Document Type: Original Article
Fisheries Division, Japan International Research Center for Agricultural Sciences (JIRCAS), Tsukuba, Ibaraki, Japan
Department of Animal Production and Fisheries, Faculty of Agricultural Technology, King Mongkut’s Institute of Technology Ladkrabang (KMITL), Bangkok, Thailand
Shrimp Co-culture Research Laboratory (SCORL), KMITL, Bangkok, Thailand
Research Center for Marine Invertebrates, National Research Institute of Fisheries and Environment of Inland Sea, Onomichi, Hiroshima, Japan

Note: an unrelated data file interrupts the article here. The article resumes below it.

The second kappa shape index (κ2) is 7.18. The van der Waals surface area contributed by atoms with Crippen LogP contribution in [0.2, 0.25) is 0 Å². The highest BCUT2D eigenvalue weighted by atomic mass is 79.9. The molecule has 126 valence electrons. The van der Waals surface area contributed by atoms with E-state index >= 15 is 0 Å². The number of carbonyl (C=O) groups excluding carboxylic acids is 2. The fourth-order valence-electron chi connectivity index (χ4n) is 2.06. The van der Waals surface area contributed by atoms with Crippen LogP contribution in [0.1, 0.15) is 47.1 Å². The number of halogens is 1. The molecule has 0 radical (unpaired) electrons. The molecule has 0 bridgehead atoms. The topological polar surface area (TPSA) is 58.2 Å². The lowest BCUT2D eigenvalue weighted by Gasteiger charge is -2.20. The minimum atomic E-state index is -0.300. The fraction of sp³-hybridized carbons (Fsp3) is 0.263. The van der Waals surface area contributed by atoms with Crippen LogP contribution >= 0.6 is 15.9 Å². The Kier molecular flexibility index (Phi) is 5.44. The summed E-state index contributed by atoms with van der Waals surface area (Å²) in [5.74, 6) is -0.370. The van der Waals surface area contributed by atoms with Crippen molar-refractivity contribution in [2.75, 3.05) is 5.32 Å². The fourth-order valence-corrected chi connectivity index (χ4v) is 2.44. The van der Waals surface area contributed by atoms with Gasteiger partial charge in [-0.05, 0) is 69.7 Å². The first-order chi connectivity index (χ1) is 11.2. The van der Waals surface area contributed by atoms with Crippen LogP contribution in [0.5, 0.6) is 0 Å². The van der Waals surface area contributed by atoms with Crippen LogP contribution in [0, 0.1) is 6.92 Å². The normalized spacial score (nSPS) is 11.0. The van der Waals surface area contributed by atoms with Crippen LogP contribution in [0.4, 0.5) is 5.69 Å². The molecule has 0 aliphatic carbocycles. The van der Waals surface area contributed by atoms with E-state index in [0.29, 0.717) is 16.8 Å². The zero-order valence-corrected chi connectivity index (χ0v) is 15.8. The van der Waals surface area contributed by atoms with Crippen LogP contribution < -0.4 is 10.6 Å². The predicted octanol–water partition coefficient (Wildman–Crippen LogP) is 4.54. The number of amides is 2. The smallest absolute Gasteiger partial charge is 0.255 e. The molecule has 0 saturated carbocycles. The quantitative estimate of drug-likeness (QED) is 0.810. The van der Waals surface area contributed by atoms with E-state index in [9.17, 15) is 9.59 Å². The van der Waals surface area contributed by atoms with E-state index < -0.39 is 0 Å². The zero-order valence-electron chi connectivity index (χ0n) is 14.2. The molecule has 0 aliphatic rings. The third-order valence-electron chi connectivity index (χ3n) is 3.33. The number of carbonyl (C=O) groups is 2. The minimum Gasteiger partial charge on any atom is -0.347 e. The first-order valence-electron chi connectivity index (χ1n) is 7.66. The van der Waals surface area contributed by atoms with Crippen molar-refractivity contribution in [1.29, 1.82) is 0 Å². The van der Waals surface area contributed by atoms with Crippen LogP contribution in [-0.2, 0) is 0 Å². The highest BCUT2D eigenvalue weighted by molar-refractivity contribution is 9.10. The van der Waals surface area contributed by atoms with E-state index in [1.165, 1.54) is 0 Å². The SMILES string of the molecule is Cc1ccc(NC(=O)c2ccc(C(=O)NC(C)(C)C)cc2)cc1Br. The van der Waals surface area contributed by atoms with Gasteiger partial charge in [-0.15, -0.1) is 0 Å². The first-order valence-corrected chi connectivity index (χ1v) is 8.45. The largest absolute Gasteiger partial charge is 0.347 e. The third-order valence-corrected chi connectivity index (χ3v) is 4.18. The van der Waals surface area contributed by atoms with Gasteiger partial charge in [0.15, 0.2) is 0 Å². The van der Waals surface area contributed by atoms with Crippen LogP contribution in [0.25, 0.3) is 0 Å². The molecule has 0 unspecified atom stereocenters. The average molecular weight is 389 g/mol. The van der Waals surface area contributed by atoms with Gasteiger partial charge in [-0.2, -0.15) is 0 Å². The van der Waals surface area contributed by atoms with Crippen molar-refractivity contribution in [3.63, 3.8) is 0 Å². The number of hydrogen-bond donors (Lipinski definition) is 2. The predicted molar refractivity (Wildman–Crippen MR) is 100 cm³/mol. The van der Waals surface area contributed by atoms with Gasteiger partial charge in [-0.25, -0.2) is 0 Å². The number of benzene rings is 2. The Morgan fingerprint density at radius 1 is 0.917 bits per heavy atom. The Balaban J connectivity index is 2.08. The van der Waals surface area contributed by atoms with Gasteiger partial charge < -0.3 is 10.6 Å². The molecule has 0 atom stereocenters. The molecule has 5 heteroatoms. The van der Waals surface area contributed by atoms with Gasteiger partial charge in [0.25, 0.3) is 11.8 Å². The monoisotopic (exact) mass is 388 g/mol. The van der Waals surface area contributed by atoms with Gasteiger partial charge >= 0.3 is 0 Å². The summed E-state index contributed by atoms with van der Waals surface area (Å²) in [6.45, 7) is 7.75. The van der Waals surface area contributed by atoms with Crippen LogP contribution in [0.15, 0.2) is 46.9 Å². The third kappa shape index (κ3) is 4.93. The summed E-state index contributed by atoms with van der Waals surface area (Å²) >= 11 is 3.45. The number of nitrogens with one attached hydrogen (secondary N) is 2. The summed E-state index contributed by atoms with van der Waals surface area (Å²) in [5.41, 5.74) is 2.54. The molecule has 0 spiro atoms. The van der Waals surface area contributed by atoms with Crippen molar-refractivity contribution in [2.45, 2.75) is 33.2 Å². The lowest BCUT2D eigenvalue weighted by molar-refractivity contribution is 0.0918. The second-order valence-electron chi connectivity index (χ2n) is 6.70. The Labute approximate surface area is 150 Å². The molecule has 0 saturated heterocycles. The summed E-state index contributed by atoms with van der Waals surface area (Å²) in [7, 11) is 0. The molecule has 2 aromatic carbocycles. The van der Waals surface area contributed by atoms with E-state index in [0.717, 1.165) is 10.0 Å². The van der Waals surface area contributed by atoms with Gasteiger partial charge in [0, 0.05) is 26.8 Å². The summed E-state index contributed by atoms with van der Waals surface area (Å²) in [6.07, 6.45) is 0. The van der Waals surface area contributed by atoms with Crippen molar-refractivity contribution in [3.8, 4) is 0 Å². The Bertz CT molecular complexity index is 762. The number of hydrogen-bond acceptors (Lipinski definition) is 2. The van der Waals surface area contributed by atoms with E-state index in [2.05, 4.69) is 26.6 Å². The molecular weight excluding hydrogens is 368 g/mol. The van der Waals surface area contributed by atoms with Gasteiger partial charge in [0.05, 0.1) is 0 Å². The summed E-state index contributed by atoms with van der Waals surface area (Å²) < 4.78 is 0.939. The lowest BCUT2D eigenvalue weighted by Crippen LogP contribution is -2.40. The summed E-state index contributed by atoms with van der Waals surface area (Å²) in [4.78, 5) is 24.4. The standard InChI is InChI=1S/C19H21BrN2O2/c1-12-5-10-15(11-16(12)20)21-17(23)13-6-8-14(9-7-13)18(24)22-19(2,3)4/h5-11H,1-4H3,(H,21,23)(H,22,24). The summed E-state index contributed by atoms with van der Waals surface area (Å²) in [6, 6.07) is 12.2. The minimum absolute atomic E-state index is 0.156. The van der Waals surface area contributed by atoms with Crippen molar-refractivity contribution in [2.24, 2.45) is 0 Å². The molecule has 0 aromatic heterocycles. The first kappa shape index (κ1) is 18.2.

The increase in global demand for fishery products has led to a fivefold increase in aquaculture production since 1990. Commercial feed is the highest production cost in intensive aquaculture, and residual commercial feed leads to eutrophication; hence it is important to find a low-cost alternative that has less environmental impact. We investigate the use of the filamentous green algae, Chaetomorpha sp., as a raw feed for giant tiger prawns. The giant tiger prawn, Penaeus monodon was grown in monoculture, and in co-culture with Chaetomorpha sp. to investigate the potential benefits of co-culturing. Five 20-day-old giant tiger prawn juveniles were released in 70-L monoculture and co-culture tanks, and the specific growth rate (SGR) and feed conversion ratio (FCR) were measured after 10 weeks. The final mean body weight of co-cultured prawns was approximately 50 % heavier than that of monocultured prawns. The SGR in co-culture tanks was 4.79 ± 0.08 % day−1, which was higher than that in monoculture tanks (4.14 ± 0.27 % day−1). The FCR was 38.9 % lower in co-culture than in monoculture tanks. The protein content of Chaetomorpha sp. obtained from proximate analysis was almost the same or a little lower than other filamentous green seaweeds; however, the Chaetomorpha sp. has higher fiber and gross energy. These results show that Chaetomorpha sp. has potential for reducing feed costs in prawn intensive aquaculture through co-culturing.